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fbtwitterlinkedinvimeoflicker grey 14rssslideshare1
Ross-Smith, Viola Heather
Languages: English
Types: Doctoral thesis
Subjects:

Classified by OpenAIRE into

mesheuropmc: embryonic structures, animal structures
The pecking response of the Lesser Black-backed Gull Larus fuscus ) was investigated. This is a type of innate begging behaviour, whereby chicks peck at the red spot on the parent's bill to induce regurgitation of food. The pecking response in naive chicks was found to be released by a diverse range of stimuli, indicating an initial flexibility in this behaviour. However, chicks' reactions were swiftly adjusted with experience, which may be adaptive in rapidly learning the distinguishing features of their parents and the natal environment, as well as a variety of food items, such that chicks can feed effectively when in competition with siblings. Pecking behaviour was robust to predetermined variation between chicks, mediated by differences in egg and parental quality. Experiments were also conducted on the supernormal pecking response, which involves chicks pecking at a higher rate towards a long, thin, red rod with three terminal white stripes than they do towards the parental bill. Tinbergen and Perdeck (1950), who discovered this phenomenon, suggested that it was an adaptation to the angle at which a newly hatched chick crouching in the nest would first see the parental bill. This was addressed experimentally, along with the hypothesis that supernormal behaviour reflects chicks' innate feeding preferences. Little support was found for Tinbergen and Perdeck's (1950) hypothesis. There was some evidence that supernormal pecking is an adaptation to innate feeding preferences, with chicks choosing food items that shared properties with the supernormal stimulus (the white stripes, the red colour and the thinness). However, experimental evidence could not completely refute an alternative interpretation of supernormal behaviour as a non-adaptive byproduct of the chicks' nervous system (Ramachandran, 2004).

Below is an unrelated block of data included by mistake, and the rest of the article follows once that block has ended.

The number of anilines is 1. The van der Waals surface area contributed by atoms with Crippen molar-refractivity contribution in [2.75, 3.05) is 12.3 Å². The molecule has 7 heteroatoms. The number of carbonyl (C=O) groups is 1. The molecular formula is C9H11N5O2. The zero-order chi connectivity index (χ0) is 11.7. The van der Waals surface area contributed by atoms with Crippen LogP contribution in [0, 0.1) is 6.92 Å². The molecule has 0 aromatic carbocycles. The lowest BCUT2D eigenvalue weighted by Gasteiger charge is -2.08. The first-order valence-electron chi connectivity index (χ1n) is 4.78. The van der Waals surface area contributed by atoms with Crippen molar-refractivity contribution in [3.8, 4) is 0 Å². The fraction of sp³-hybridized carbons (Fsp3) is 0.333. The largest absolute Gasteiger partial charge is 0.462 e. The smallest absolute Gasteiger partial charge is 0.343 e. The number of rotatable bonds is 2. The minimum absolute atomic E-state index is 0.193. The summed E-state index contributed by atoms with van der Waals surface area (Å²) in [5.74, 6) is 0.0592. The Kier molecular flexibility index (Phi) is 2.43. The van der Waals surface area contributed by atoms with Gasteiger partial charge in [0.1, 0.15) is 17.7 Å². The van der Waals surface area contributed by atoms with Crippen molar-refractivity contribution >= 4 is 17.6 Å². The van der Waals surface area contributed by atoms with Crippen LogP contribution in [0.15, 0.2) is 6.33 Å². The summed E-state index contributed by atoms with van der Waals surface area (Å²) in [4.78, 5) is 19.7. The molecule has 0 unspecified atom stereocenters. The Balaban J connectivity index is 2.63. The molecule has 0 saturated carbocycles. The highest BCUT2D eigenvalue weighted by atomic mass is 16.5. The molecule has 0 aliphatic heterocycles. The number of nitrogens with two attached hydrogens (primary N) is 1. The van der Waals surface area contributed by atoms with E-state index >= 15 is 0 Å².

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    • Chapter 1: Gulls, evolution and the study of behaviour
    • 1.1 Introduction.........................................................................................
    • 1.2 Instinct...................................................................................................
    • 1.3 The role of gulls in the study of animal behaviour..........................
    • 1.4 The classification and evolution of gulls.........................................
    • 1.5 The Lesser Black-backed Gull.............................................................
    • E xperim ent 4.1 Testing Tinbergen and Perdeck's explanation of the supernormal pecking response.......................................